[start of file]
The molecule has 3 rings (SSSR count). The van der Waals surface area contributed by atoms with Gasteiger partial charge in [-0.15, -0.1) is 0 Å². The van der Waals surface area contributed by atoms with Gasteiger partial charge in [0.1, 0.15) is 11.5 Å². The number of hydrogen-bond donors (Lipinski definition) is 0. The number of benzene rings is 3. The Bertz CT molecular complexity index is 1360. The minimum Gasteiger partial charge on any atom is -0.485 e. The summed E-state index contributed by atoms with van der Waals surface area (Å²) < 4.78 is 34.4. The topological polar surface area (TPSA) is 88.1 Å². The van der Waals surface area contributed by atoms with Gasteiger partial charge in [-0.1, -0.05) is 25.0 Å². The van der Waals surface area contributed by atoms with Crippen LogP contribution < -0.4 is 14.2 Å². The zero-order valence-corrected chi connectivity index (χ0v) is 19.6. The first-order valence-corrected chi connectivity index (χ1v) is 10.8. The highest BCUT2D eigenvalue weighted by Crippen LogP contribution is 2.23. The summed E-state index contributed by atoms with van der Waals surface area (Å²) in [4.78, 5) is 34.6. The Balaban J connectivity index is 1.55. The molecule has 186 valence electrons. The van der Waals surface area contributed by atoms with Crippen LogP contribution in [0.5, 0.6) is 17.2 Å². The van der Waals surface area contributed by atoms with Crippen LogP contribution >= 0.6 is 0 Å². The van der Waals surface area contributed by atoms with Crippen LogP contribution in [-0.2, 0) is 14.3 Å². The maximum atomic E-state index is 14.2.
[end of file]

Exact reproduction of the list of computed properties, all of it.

The molecule has 3 rings (SSSR count). The van der Waals surface area contributed by atoms with Gasteiger partial charge in [-0.15, -0.1) is 0 Å². The van der Waals surface area contributed by atoms with Gasteiger partial charge in [0.1, 0.15) is 11.5 Å². The number of hydrogen-bond donors (Lipinski definition) is 0. The number of benzene rings is 3. The Bertz CT molecular complexity index is 1360. The minimum Gasteiger partial charge on any atom is -0.485 e. The summed E-state index contributed by atoms with van der Waals surface area (Å²) < 4.78 is 34.4. The topological polar surface area (TPSA) is 88.1 Å². The van der Waals surface area contributed by atoms with Gasteiger partial charge in [-0.1, -0.05) is 25.0 Å². The van der Waals surface area contributed by atoms with Crippen LogP contribution < -0.4 is 14.2 Å². The zero-order valence-corrected chi connectivity index (χ0v) is 19.6. The first-order valence-corrected chi connectivity index (χ1v) is 10.8. The highest BCUT2D eigenvalue weighted by Crippen LogP contribution is 2.23. The summed E-state index contributed by atoms with van der Waals surface area (Å²) in [4.78, 5) is 34.6. The Balaban J connectivity index is 1.55. The molecule has 186 valence electrons. The van der Waals surface area contributed by atoms with Crippen LogP contribution in [0.5, 0.6) is 17.2 Å². The van der Waals surface area contributed by atoms with Crippen LogP contribution >= 0.6 is 0 Å². The van der Waals surface area contributed by atoms with Crippen LogP contribution in [-0.2, 0) is 14.3 Å². The maximum atomic E-state index is 14.2.